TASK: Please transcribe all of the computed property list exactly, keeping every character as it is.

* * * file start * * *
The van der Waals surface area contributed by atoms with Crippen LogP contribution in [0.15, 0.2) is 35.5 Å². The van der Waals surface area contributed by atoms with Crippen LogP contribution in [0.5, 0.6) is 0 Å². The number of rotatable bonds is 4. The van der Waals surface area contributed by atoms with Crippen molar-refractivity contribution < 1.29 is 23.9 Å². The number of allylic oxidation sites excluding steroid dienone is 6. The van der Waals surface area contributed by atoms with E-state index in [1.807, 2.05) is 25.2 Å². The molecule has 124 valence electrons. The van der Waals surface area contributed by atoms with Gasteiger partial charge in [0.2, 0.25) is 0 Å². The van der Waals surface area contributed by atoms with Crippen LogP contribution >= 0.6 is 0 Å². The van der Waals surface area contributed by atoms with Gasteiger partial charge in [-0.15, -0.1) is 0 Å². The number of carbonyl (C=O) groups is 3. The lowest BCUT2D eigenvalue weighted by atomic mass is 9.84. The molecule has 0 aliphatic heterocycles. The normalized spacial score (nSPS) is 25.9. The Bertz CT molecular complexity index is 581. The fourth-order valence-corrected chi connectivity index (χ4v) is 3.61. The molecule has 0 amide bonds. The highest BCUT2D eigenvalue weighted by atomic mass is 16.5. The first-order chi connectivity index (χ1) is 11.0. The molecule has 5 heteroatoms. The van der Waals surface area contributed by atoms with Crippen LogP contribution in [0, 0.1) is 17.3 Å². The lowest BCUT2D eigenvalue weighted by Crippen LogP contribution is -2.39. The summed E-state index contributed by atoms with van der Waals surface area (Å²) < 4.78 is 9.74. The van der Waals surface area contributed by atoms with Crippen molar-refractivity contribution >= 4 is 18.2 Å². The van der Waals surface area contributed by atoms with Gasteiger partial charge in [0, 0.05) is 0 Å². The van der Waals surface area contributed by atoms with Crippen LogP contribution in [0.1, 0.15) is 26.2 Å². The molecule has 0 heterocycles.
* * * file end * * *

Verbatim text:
The van der Waals surface area contributed by atoms with Crippen LogP contribution in [0.15, 0.2) is 35.5 Å². The van der Waals surface area contributed by atoms with Crippen LogP contribution in [0.5, 0.6) is 0 Å². The number of rotatable bonds is 4. The van der Waals surface area contributed by atoms with Crippen molar-refractivity contribution < 1.29 is 23.9 Å². The number of allylic oxidation sites excluding steroid dienone is 6. The van der Waals surface area contributed by atoms with E-state index in [1.807, 2.05) is 25.2 Å². The molecule has 124 valence electrons. The van der Waals surface area contributed by atoms with Gasteiger partial charge in [0.2, 0.25) is 0 Å². The van der Waals surface area contributed by atoms with Crippen LogP contribution >= 0.6 is 0 Å². The van der Waals surface area contributed by atoms with Gasteiger partial charge in [-0.15, -0.1) is 0 Å². The number of carbonyl (C=O) groups is 3. The lowest BCUT2D eigenvalue weighted by atomic mass is 9.84. The molecule has 0 aliphatic heterocycles. The normalized spacial score (nSPS) is 25.9. The Bertz CT molecular complexity index is 581. The fourth-order valence-corrected chi connectivity index (χ4v) is 3.61. The molecule has 0 amide bonds. The highest BCUT2D eigenvalue weighted by atomic mass is 16.5. The first-order chi connectivity index (χ1) is 11.0. The molecule has 5 heteroatoms. The van der Waals surface area contributed by atoms with Crippen LogP contribution in [0, 0.1) is 17.3 Å². The lowest BCUT2D eigenvalue weighted by Crippen LogP contribution is -2.39. The summed E-state index contributed by atoms with van der Waals surface area (Å²) < 4.78 is 9.74. The van der Waals surface area contributed by atoms with Crippen molar-refractivity contribution >= 4 is 18.2 Å². The van der Waals surface area contributed by atoms with Gasteiger partial charge in [0, 0.05) is 0 Å². The van der Waals surface area contributed by atoms with Crippen LogP contribution in [0.1, 0.15) is 26.2 Å². The molecule has 0 heterocycles.